I had two separate meetings last week with incredibly successful businesswomen who both casually commented how they weren’t good at math. These women are in tech, lead teams, and are role models in highly analytical, metrics-driven positions. They manage millions of dollars in budgets, are responsible for the performance of multiple revenue streams, and one of them does all this for a Japan-based company and deals with currency conversions.
What the hell?! Why in the world do they think they’re not good at math?
Research proves that men and women are equally skilled at math but it also shows that both genders have an unconscious bias against women when it comes to perceived ability, even when presented with evidence that suggests otherwise.It’s one thing to let idiotic stereotypes such as “women are bad drivers” roll off our backs because they’re not worth arguing about but it is incredibly damaging to ignore prejudices about a skill set that lies at the core of all things science, engineering, and technology.
But that’s not even what was eating at me. Gender bias against women in mathematical or technical fields isn’t new but the comments from my friends definitely pushed a new button for me so there had to be something else. After stewing on it for a day, I finally figured out what it was.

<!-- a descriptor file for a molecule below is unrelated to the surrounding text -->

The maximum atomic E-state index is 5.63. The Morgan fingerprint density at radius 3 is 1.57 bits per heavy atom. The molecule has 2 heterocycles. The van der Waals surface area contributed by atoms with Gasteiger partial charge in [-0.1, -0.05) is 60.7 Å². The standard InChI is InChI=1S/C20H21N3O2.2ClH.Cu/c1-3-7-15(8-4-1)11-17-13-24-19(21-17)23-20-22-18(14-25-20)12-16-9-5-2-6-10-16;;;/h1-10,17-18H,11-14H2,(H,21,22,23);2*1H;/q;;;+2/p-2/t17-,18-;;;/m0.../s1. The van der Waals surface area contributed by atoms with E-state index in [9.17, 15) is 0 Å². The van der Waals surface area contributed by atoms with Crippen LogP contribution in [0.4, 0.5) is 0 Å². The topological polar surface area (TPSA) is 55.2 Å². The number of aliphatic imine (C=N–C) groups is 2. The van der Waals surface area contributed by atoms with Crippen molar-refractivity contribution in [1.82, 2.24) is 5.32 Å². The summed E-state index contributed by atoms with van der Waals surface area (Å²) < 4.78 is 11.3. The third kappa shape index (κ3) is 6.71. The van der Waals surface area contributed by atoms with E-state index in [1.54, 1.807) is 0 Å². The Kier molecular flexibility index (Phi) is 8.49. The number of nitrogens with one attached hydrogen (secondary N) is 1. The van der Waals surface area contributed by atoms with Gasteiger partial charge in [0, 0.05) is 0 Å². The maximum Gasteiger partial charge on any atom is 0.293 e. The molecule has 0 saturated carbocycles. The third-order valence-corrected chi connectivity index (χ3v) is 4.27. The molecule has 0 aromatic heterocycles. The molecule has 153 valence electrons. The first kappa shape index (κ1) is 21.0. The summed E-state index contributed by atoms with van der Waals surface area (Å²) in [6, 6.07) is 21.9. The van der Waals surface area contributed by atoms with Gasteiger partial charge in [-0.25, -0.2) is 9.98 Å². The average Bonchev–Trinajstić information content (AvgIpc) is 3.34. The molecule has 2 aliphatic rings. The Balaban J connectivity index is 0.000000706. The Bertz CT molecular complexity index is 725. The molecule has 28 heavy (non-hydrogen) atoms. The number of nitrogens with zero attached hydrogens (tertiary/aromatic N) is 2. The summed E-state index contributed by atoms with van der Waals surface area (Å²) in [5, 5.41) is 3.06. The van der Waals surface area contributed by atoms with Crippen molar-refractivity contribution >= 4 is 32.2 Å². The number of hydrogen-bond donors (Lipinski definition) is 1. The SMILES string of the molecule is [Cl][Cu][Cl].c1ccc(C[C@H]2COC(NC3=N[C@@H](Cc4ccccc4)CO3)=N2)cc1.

In order to judge if we’re good or bad at something, we must have some type of scale. For instance, if I can play Rachmaninoff’s Piano Concerto No. 3 (ranked one of the five hardest piano pieces to play), then I must be pretty damn good. If I can barely play Chopsticks, then I can play, just not very well. But there’s an entire universe of pieces in between that represent an infinite amount of skill levels. Women seem to have a binary scale about math. Either we’re good at it or we’re not. And our self-imposed metric for being good is if we can play Rachmaninoff.
Just because you can’t count cards in Vegas, recite the digits of pi out 15 decimal places, do calculus in your head, or count a box of toothpicks that drop on the floor does not mean you are bad at math. I have a degree in mathematics and I can’t do any of that (although counting cards could be handy). We’re walking around with a ridiculous mental standard for what “good” is and it’s undermining our ability to own something that is already ours.
Do you work with spreadsheets? Do you balance your checkbook, approve departmental budgets, negotiate compensation packages, manage a cap table, or use CRM data? Do you track your calories, cholesterol, heart rate, daily steps, laps or weight? Do you have a sales quota, play fantasy football, do your own taxes, or meter your wireless minutes?
Do you invest in stocks, track a 401K, or save for college? Do you check your blood sugar, manage a loved one’s medication doses, or do SEO? If you answered yes to any of those, you have some skill level with numbers. Gas prices change daily yet I bet you know exactly how much it costs to fill your tank.
Stop saying you are bad at math. Not just because it’s unconscious self-talk that erodes gender progress in fields that desperately need more women, but also because it’s not true.